The steel drum, or “pan” as it is called in the Caribbean, was invented in Trinidad about the time of World War II. Afro-Trinidadians resourcefully crafted this musical instrument out of oil drums left behind by the U.S. Navy. Contemporary pans are created when a 55-gallon steel oil drum is hammered concave, a process known as sinking. The drum is then tempered and notes are carefully grooved into the steel. The pan has become a national symbol for Trinidadian Independence and the signature instrument in the Caribbean Carnival season. Hampton resident Elton Williams grew up in the pan yards of Trinidad, and has since immersed himself in every aspect of steel bands. He is a musician, composer, tuner, and now one of the few steel pan makers in the United States. Since moving to Virginia, Elton has been very active in the Caribbean community in Hampton Roads, and is the director of the Caribbean Music Information Center. Elton enjoys teaching others to make pans, and his apprenticeship allowed him to work more closely with his prize student, Earl Sawyer.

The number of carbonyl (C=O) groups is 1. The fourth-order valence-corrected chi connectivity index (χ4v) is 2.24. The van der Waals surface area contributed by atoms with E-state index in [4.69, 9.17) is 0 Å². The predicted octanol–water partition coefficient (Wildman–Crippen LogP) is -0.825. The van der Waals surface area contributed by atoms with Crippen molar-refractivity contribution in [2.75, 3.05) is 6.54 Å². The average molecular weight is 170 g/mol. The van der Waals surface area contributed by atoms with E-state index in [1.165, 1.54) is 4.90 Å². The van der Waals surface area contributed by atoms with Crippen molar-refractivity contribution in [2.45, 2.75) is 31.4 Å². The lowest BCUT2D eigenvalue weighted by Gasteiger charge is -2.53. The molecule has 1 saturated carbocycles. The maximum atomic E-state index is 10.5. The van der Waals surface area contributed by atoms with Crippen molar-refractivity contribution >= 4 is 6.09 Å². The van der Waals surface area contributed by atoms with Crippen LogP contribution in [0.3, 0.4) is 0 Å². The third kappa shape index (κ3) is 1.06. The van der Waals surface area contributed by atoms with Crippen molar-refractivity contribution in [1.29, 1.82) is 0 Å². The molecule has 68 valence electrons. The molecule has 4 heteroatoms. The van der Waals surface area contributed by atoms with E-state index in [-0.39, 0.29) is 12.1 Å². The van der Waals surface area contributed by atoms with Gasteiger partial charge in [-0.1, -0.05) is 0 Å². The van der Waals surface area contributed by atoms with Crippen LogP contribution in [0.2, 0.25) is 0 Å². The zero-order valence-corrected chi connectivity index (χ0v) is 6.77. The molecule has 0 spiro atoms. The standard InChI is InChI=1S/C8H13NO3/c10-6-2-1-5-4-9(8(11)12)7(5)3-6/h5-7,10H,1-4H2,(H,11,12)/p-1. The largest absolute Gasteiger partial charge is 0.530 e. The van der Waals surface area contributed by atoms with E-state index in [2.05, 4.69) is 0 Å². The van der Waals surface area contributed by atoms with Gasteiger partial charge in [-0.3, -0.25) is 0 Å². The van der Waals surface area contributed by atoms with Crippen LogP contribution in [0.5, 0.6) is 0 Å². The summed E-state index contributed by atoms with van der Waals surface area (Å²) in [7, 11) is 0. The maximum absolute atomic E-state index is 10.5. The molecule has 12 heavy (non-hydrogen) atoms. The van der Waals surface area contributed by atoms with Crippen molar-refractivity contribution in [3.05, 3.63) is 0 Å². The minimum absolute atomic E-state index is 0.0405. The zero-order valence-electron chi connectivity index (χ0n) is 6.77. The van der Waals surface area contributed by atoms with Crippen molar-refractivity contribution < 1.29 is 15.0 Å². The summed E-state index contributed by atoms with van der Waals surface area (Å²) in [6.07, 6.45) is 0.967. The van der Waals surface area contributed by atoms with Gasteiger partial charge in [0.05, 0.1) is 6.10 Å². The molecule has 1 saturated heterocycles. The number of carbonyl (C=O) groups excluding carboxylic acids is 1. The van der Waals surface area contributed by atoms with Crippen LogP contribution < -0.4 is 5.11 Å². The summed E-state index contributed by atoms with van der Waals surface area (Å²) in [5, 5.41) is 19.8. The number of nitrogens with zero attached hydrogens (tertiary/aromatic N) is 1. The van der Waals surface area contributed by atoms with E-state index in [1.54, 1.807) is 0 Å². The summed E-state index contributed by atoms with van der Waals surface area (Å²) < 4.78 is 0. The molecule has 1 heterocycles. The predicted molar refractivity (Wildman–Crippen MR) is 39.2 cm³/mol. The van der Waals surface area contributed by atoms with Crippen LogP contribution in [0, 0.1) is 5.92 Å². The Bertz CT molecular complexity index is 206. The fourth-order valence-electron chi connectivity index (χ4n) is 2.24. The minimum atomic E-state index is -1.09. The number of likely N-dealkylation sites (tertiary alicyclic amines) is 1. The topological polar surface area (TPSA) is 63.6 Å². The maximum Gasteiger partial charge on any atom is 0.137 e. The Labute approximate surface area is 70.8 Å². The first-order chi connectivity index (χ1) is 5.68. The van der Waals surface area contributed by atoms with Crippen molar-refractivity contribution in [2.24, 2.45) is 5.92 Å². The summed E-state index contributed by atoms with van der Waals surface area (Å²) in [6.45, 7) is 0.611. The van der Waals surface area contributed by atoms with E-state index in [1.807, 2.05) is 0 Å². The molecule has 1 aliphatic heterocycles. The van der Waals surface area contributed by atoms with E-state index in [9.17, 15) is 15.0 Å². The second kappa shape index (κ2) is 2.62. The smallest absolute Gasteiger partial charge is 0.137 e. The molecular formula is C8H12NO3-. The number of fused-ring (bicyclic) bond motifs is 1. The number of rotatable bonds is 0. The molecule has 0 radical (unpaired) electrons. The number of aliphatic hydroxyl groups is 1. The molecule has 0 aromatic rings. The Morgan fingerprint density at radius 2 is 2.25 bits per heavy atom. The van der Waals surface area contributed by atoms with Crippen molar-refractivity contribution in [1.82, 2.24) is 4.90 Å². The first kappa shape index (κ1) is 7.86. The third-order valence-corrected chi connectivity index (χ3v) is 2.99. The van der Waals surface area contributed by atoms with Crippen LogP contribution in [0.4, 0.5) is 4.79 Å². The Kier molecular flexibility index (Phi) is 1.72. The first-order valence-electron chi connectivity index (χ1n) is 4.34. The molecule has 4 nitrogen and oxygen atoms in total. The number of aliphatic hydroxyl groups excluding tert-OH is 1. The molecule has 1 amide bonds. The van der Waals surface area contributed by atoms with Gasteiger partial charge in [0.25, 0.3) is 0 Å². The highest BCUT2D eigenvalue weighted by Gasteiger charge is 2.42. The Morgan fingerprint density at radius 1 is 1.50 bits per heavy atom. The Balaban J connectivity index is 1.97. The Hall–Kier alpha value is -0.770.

Making the pan is hard, physical work, especially sinking the drum. But when you bring the drum to the point where you can actually hear it playing … well, that’s the feeling of the whole thing. It’s a kind of freedom, a feeling of “this is my thing.” And you know that you’ve accomplished something that not many people can do.